On the night of June 10th, 2016, I was up late reading various articles, catching up with the latest news, when I came across news that Christina Grimmie had been shot.
Most who knew Christina had seen her on NBC’s “The Voice” (where she placed 3rd), but she got her start years before that on YouTube. That’s where I had first heard her music. I think the first time I heard her was in one of Kurt Hugo Schneider’s collaborations.
Not long after reading the news of her attack, came news that she died at the hospital.
I was in disbelief. It was so surreal. I went to bed, but did not sleep well. My mind could not imagine why anyone would hurt this young woman.
The next day, it was hard to think about anything else. I watched some of Christina’s YouTube videos and read various comments and news of others mourning her death; everyone from celebrities dedicating songs to her at their concerts, to the countless fans sharing their favorite of Christina’s YouTube videos.
I had never really been significantly affected by a “celebrity” death before, but for some reason Christina’s death hit me hard.
So what’s the big deal? It’s not like I knew her personally, right? Why did I feel so upset about her passing?
Christina didn’t know me, but I knew her. I knew the songs she chose to sing and that she loved video games like Zelda and Smash Bros. I knew her smile and could tell how genuine she was. I knew she was inspired by her mom, who survived breast cancer 3 times, which hits close to home since my own mom has survived breast cancer too.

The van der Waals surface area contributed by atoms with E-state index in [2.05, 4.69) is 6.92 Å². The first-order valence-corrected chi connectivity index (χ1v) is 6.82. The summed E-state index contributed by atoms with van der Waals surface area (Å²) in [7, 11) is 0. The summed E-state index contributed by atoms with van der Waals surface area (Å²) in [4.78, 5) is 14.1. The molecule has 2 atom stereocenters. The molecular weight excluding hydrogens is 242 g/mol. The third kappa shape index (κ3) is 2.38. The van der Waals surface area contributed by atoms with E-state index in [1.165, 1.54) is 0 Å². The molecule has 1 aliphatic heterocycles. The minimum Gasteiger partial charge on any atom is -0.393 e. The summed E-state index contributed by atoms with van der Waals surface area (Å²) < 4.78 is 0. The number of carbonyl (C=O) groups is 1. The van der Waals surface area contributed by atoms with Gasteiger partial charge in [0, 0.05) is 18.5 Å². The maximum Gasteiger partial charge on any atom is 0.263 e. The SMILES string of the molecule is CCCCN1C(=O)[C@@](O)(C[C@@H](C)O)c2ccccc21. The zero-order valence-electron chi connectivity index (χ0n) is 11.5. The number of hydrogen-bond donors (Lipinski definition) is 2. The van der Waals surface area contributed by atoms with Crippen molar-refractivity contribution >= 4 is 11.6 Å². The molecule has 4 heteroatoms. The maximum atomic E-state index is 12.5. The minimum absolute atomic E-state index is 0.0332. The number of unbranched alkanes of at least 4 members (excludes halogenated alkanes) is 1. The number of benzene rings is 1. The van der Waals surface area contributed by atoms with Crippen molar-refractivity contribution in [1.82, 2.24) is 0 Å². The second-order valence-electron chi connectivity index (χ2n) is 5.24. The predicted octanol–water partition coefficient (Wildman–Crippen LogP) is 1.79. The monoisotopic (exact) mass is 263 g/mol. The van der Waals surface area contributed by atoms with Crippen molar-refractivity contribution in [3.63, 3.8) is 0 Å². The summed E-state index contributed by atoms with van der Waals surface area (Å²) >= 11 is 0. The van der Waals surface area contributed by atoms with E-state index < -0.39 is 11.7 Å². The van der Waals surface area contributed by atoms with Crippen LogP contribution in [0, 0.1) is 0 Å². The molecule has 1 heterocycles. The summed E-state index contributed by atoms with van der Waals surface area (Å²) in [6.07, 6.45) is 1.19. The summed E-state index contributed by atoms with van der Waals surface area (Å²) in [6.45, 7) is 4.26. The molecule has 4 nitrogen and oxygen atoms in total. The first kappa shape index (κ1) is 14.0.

The internet has changed things. People share theirs lives with us in a very intimate way. Even just from the few moments of Christina talking before or after a song, I could see how genuine she was and how happy she was just to share her music.
In an interview she said that “making other people smile, making other people happy, and making music that they like means everything.”
Christina was known to patiently greet each of her fans after concerts. She would welcome them with open arms, sign autographs, and take pictures. She even greeted her killer with open arms.
She didn’t deserve this. Christina was the kind of person I would want my (theoretical) daughter to look up to someday. She had a contagious happiness, a sweet demeanor, and enjoyable music, but more importantly, she was humble, grounded, encouraging, and inspirational.
In a video where she gave advice to her younger self (and young people everywhere), she said “We’re not meant to be the same. You are an extremely unique and individual person. So, I’m telling you, don’t let those invalid opinions of others bring you to the pits. Ok? You’re strong. So own it.”
It’s her, and other musicians like her, that inspire me to brush the dust off my own musical instruments. I normally wouldn’t even write a personal article this transparent, but Christina’s death has taught me the impact we can have by being open, honest, and loving, even on the internet.
The internet is used for amazing things, for terrible things, and everything in between, but today I choose to remember the powerful force for good it can be.
You won’t be forgotten, Christina. Thank you for sharing your music and your light. Rest in peace.